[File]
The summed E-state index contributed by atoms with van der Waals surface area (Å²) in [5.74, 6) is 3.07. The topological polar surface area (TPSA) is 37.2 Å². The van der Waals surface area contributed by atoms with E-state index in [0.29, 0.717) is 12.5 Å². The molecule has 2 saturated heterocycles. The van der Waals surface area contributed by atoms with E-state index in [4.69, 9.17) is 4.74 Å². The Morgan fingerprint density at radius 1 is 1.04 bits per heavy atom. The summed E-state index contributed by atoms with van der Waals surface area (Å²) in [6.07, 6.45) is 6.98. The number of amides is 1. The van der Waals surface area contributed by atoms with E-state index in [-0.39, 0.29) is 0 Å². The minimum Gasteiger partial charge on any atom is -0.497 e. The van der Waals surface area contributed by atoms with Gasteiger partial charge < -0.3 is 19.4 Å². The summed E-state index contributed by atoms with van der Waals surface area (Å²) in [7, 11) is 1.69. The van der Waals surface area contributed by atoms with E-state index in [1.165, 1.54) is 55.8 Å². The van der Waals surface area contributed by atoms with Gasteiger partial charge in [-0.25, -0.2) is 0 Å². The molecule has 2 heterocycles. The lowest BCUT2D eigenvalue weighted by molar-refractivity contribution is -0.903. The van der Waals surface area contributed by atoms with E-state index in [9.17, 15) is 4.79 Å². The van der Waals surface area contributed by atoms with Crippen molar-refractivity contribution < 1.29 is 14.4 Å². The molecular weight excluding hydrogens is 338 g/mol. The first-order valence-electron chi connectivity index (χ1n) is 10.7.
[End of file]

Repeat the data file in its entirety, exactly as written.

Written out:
The summed E-state index contributed by atoms with van der Waals surface area (Å²) in [5.74, 6) is 3.07. The topological polar surface area (TPSA) is 37.2 Å². The van der Waals surface area contributed by atoms with E-state index in [0.29, 0.717) is 12.5 Å². The molecule has 2 saturated heterocycles. The van der Waals surface area contributed by atoms with E-state index in [4.69, 9.17) is 4.74 Å². The Morgan fingerprint density at radius 1 is 1.04 bits per heavy atom. The summed E-state index contributed by atoms with van der Waals surface area (Å²) in [6.07, 6.45) is 6.98. The number of amides is 1. The van der Waals surface area contributed by atoms with E-state index in [-0.39, 0.29) is 0 Å². The minimum Gasteiger partial charge on any atom is -0.497 e. The van der Waals surface area contributed by atoms with Gasteiger partial charge < -0.3 is 19.4 Å². The summed E-state index contributed by atoms with van der Waals surface area (Å²) in [7, 11) is 1.69. The van der Waals surface area contributed by atoms with E-state index in [1.165, 1.54) is 55.8 Å². The van der Waals surface area contributed by atoms with Gasteiger partial charge in [-0.25, -0.2) is 0 Å². The molecule has 2 heterocycles. The lowest BCUT2D eigenvalue weighted by molar-refractivity contribution is -0.903. The van der Waals surface area contributed by atoms with E-state index in [9.17, 15) is 4.79 Å². The van der Waals surface area contributed by atoms with Crippen molar-refractivity contribution < 1.29 is 14.4 Å². The molecular weight excluding hydrogens is 338 g/mol. The first-order valence-electron chi connectivity index (χ1n) is 10.7.